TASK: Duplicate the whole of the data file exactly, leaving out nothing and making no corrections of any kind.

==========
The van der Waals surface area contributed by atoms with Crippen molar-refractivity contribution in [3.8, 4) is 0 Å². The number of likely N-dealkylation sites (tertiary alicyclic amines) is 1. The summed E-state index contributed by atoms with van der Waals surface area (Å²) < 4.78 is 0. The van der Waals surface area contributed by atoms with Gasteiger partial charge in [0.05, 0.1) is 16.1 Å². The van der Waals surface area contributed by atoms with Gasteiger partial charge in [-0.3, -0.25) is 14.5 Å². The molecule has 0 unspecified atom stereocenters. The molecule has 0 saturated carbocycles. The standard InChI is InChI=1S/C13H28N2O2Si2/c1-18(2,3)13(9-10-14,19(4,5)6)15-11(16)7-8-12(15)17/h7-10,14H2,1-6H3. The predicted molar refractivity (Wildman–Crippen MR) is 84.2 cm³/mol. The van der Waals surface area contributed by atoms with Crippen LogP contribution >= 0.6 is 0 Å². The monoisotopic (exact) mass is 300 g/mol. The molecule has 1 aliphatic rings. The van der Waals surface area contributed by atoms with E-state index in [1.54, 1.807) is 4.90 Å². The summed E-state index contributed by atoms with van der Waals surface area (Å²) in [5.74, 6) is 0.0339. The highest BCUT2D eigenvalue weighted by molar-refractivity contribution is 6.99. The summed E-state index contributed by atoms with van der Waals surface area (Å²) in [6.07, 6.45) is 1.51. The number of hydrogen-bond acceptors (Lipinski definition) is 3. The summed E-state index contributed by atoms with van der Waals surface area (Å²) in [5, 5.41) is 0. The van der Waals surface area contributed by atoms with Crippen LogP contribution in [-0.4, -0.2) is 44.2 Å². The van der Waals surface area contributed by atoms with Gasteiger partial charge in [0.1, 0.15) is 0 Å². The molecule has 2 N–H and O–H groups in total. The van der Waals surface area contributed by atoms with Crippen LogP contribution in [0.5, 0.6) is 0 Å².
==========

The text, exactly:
The van der Waals surface area contributed by atoms with Crippen molar-refractivity contribution in [3.8, 4) is 0 Å². The number of likely N-dealkylation sites (tertiary alicyclic amines) is 1. The summed E-state index contributed by atoms with van der Waals surface area (Å²) < 4.78 is 0. The van der Waals surface area contributed by atoms with Gasteiger partial charge in [0.05, 0.1) is 16.1 Å². The van der Waals surface area contributed by atoms with Gasteiger partial charge in [-0.3, -0.25) is 14.5 Å². The molecule has 0 unspecified atom stereocenters. The molecule has 0 saturated carbocycles. The standard InChI is InChI=1S/C13H28N2O2Si2/c1-18(2,3)13(9-10-14,19(4,5)6)15-11(16)7-8-12(15)17/h7-10,14H2,1-6H3. The predicted molar refractivity (Wildman–Crippen MR) is 84.2 cm³/mol. The van der Waals surface area contributed by atoms with Crippen LogP contribution >= 0.6 is 0 Å². The monoisotopic (exact) mass is 300 g/mol. The molecule has 1 aliphatic rings. The van der Waals surface area contributed by atoms with E-state index in [1.54, 1.807) is 4.90 Å². The summed E-state index contributed by atoms with van der Waals surface area (Å²) in [5.74, 6) is 0.0339. The highest BCUT2D eigenvalue weighted by molar-refractivity contribution is 6.99. The summed E-state index contributed by atoms with van der Waals surface area (Å²) in [6.07, 6.45) is 1.51. The number of hydrogen-bond acceptors (Lipinski definition) is 3. The summed E-state index contributed by atoms with van der Waals surface area (Å²) in [5, 5.41) is 0. The van der Waals surface area contributed by atoms with Crippen LogP contribution in [-0.4, -0.2) is 44.2 Å². The van der Waals surface area contributed by atoms with Gasteiger partial charge in [0.1, 0.15) is 0 Å². The molecule has 2 N–H and O–H groups in total. The van der Waals surface area contributed by atoms with Crippen LogP contribution in [0.5, 0.6) is 0 Å².